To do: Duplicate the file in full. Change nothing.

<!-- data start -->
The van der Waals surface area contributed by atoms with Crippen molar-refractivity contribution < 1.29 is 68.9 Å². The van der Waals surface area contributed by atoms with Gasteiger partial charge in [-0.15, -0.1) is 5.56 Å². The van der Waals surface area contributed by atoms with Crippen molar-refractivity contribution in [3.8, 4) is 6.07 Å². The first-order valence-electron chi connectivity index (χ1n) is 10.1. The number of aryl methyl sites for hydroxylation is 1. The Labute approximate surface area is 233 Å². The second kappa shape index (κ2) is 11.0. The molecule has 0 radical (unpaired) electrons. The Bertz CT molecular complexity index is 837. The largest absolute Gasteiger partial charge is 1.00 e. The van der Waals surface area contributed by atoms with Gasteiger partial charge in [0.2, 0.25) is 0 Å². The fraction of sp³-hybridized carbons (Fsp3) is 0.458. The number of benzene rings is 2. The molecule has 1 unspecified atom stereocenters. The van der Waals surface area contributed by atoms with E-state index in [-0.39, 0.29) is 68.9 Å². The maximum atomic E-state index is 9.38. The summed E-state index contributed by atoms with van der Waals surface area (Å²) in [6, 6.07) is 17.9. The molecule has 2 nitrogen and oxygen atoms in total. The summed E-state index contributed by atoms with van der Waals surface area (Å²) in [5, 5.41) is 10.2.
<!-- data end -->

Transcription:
The van der Waals surface area contributed by atoms with Crippen molar-refractivity contribution < 1.29 is 68.9 Å². The van der Waals surface area contributed by atoms with Gasteiger partial charge in [-0.15, -0.1) is 5.56 Å². The van der Waals surface area contributed by atoms with Crippen molar-refractivity contribution in [3.8, 4) is 6.07 Å². The first-order valence-electron chi connectivity index (χ1n) is 10.1. The number of aryl methyl sites for hydroxylation is 1. The Labute approximate surface area is 233 Å². The second kappa shape index (κ2) is 11.0. The molecule has 0 radical (unpaired) electrons. The Bertz CT molecular complexity index is 837. The largest absolute Gasteiger partial charge is 1.00 e. The van der Waals surface area contributed by atoms with Gasteiger partial charge in [0.2, 0.25) is 0 Å². The fraction of sp³-hybridized carbons (Fsp3) is 0.458. The number of benzene rings is 2. The molecule has 1 unspecified atom stereocenters. The van der Waals surface area contributed by atoms with E-state index in [-0.39, 0.29) is 68.9 Å². The maximum atomic E-state index is 9.38. The summed E-state index contributed by atoms with van der Waals surface area (Å²) in [6, 6.07) is 17.9. The molecule has 2 nitrogen and oxygen atoms in total. The summed E-state index contributed by atoms with van der Waals surface area (Å²) in [5, 5.41) is 10.2.